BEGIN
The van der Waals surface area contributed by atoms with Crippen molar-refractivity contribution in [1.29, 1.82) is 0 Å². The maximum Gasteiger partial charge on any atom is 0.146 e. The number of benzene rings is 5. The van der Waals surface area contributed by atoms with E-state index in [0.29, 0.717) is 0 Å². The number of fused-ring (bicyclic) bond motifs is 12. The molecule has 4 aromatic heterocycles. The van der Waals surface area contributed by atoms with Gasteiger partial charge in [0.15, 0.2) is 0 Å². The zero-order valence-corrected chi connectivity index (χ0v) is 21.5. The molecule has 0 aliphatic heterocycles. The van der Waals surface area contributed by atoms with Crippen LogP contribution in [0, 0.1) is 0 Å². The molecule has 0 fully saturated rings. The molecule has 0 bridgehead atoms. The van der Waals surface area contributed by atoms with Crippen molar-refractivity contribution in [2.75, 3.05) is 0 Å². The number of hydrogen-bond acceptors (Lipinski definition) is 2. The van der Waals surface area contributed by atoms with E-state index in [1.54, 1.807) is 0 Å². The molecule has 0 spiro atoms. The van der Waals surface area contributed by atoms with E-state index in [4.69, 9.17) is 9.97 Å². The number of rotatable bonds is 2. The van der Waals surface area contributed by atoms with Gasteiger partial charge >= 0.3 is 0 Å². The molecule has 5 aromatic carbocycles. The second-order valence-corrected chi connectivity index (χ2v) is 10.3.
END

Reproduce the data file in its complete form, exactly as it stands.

The van der Waals surface area contributed by atoms with Crippen molar-refractivity contribution in [1.29, 1.82) is 0 Å². The maximum Gasteiger partial charge on any atom is 0.146 e. The number of benzene rings is 5. The van der Waals surface area contributed by atoms with E-state index in [0.29, 0.717) is 0 Å². The number of fused-ring (bicyclic) bond motifs is 12. The molecule has 4 aromatic heterocycles. The van der Waals surface area contributed by atoms with Gasteiger partial charge in [0.15, 0.2) is 0 Å². The zero-order valence-corrected chi connectivity index (χ0v) is 21.5. The molecule has 0 aliphatic heterocycles. The van der Waals surface area contributed by atoms with Crippen LogP contribution in [0, 0.1) is 0 Å². The molecule has 0 fully saturated rings. The molecule has 0 bridgehead atoms. The van der Waals surface area contributed by atoms with Crippen molar-refractivity contribution in [2.75, 3.05) is 0 Å². The number of hydrogen-bond acceptors (Lipinski definition) is 2. The van der Waals surface area contributed by atoms with E-state index in [1.54, 1.807) is 0 Å². The molecule has 0 spiro atoms. The van der Waals surface area contributed by atoms with E-state index in [4.69, 9.17) is 9.97 Å². The number of rotatable bonds is 2. The van der Waals surface area contributed by atoms with Gasteiger partial charge >= 0.3 is 0 Å². The molecule has 5 aromatic carbocycles. The second-order valence-corrected chi connectivity index (χ2v) is 10.3.